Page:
The past 10 days have included a trip to urgent care, 3 days of company, and a weekend of contra dancing so I pruned my finely tuned schedule instead of stuff. Fortunately 2 of those days were Sundays and the rooms didn’t contain a lot of stuff to give away.

LIVING ROOM: Since our furniture is all functional, I turned to drawers and our music cabinet.
Cassette Tapes. I know tapes are dinosaurs but we have a CD/tape player that can still play cassettes. I had 97 tapes and ruthlessly culled 31 leaving 66 tapes, some as current as 2,000.
CDs: I had 104 CDs. I gave away 5 at the dance music swap, so I now have 99 CDs. If this sounds like a simple math process, even though tapes and CDs take up very little room it takes a lot of time to sort them into categories and mark the cabinet with Contra, Musicals, Folk, International, Social Justice, Seasonal, and Background Music labels.
Outdated Directories. The only things I was allowed to ditch from end tables were 2 neighborhood Directories from 2004 & 2008. My husband insisted that all the large atlas’s were his domain including a large 2005 topographical atlas of Denmark. We’ve never been to Denmark.

HALLWAYS: One would think that hallways would have little to prune because all we do is walk through. However, our hallways have secret passageways where the kids have squirreled away precious things like:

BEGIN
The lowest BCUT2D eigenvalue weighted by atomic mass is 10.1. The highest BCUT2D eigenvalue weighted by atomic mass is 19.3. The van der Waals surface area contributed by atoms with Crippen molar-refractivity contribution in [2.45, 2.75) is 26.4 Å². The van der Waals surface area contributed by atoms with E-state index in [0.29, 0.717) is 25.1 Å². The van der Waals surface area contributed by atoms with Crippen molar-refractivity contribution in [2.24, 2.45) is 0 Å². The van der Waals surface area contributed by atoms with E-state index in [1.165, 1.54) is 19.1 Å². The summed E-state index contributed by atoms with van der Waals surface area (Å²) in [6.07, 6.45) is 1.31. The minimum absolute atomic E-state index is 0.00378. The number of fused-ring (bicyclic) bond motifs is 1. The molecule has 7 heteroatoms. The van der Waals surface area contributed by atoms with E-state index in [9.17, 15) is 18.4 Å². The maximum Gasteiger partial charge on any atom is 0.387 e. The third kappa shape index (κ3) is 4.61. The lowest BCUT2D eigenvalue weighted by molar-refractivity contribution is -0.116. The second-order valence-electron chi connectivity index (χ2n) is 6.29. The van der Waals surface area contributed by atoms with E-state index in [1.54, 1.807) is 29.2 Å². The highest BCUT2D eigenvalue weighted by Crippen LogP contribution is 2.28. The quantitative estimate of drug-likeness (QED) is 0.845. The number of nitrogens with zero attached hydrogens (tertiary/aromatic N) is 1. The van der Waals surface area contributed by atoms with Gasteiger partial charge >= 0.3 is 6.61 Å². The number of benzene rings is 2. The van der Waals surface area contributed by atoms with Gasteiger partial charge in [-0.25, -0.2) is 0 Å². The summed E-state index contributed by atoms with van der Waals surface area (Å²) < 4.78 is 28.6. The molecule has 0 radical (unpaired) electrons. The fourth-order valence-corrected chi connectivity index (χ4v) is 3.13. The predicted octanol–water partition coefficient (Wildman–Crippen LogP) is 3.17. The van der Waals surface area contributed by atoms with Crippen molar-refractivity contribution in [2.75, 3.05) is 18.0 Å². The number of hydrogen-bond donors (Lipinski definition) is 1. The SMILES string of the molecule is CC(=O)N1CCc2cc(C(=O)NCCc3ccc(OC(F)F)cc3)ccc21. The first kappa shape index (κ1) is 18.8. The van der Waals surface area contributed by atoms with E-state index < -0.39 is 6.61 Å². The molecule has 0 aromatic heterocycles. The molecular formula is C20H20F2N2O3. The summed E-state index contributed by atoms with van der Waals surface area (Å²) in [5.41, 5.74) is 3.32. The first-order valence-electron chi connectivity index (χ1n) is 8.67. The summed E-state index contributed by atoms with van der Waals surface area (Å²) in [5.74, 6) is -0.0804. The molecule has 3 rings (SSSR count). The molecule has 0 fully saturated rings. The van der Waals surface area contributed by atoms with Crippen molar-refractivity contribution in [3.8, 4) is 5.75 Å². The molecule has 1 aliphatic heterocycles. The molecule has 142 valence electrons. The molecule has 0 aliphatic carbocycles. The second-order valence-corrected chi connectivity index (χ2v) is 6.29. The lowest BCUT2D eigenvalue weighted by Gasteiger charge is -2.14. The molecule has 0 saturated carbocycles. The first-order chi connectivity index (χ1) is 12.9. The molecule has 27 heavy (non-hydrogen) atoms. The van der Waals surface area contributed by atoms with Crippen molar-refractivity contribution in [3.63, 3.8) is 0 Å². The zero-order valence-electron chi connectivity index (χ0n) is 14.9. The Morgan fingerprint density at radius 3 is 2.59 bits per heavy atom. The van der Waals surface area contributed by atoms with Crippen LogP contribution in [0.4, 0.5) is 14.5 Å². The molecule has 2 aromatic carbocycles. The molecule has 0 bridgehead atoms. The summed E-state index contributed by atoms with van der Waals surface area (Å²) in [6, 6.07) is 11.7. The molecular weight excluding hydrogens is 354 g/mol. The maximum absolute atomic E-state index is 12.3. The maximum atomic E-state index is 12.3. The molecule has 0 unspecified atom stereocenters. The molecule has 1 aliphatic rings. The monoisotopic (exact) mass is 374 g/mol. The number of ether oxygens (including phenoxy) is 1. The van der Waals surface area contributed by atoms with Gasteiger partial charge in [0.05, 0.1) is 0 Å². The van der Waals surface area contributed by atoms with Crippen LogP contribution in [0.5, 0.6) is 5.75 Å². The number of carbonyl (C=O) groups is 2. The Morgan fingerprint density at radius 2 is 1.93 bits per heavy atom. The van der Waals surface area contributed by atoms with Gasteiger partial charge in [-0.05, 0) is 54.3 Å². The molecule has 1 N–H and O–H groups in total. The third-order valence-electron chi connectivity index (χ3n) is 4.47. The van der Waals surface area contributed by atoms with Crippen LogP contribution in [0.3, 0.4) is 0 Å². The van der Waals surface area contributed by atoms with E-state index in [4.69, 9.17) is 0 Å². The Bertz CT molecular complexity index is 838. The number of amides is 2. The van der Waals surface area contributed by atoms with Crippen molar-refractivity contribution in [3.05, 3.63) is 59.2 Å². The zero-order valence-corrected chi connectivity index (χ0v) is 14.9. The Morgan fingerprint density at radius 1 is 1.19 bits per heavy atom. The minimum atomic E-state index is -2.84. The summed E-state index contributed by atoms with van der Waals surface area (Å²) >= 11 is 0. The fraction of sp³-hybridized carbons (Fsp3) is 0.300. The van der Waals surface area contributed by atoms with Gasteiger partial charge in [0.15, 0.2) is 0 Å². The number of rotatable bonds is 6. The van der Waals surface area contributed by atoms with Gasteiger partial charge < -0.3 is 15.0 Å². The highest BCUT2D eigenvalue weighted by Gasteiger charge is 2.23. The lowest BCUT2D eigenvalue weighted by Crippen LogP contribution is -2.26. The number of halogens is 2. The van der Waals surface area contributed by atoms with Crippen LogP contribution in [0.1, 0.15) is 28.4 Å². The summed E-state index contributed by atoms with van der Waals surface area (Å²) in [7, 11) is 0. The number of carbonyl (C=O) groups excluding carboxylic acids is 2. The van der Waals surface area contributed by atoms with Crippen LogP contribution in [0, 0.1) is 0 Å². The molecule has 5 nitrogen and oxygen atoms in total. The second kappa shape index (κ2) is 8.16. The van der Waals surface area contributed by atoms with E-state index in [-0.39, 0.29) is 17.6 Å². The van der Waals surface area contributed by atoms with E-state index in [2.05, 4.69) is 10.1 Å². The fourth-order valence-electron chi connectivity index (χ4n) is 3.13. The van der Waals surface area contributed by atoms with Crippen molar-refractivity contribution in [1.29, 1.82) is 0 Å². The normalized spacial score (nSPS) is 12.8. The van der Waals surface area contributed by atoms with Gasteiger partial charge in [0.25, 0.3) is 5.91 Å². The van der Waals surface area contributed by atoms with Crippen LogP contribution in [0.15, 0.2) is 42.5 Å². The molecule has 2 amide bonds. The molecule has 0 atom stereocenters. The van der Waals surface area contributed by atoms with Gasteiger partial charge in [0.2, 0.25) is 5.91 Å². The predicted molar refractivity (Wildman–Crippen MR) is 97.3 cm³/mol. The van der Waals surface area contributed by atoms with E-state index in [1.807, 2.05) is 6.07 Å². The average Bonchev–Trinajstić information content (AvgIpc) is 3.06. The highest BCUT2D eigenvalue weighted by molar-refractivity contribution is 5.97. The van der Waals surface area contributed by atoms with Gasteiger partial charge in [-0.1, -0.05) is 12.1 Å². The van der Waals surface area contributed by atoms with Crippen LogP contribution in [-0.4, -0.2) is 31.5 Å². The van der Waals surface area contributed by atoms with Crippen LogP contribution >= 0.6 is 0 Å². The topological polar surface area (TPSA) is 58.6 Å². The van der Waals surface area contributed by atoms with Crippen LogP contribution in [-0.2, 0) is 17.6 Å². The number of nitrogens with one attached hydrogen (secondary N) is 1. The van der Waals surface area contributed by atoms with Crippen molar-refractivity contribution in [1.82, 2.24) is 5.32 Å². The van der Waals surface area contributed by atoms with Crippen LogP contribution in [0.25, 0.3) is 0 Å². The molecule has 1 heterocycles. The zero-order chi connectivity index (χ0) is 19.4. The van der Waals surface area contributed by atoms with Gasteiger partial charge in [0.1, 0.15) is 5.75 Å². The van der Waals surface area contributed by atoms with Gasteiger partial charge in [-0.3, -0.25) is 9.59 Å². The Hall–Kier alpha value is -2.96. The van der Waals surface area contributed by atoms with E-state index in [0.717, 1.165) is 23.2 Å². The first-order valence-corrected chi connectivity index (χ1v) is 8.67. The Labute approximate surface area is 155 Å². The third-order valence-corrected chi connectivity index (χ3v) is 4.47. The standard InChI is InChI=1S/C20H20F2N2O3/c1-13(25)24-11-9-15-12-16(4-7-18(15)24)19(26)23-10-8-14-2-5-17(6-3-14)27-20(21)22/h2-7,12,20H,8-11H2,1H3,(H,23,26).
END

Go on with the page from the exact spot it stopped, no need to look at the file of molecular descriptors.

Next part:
131 floppy discs. I’m not sure which young adult left them but many seem to be back-up discs or role playing games.
3 slide carousels. (OK, these are probably parental relics and will go to whichever thrift shop will take them.) Click here for creative uses. I’ll never use these but they’re fun to imagine.
13 political buttons: I was only allowed to throw away 2 duplicates since any serious citizen should not be without buttons from 2008
Things to be relocated: 33 old LP albums from the 60’s-70’s. For now they will go to the basement with 50 other old LPs next to the phonograph that doesn’t work. I’ll deal with that later.
An antique photo album from Jim’s family is barely holding together and I have no idea who the people are (Jim hardly does either and he’s the oldest living relative). Still, it looked so historical I moved it to the trunk with other memorabilia. (Click to enlarge.)

Insights from half way through:
1. Getting permission: I could get rid of a lot more stuff, if I didn’t have to get the kids’ and spouse’s OK lest I risk family disharmony.
2. Guilt: Obsolete items like slide carousels, floppy discs, outdated campaign paraphernalia are easy choices to discard but I get a pang of guilt since I don’t know of a worthy home to give them to and don’t want to just contribute to a landfill.
3. It’s habit forming: The mindset of giving things away is growing on me. Items that I thought I didn’t want to part with yet from past rooms, are starting to feel rather unimportant to save in the grand scheme of life and what I actually use.
4. Catharsis: Emptying out a space, cleaning it, and reorganizing the contents, even if barely anything is deleted, can take more time than just pitching it. But it does make me feel better.
5. Time: Half an hour a day always feels too short once I get on a roll, but some days it’s hard to justify even 30 minutes.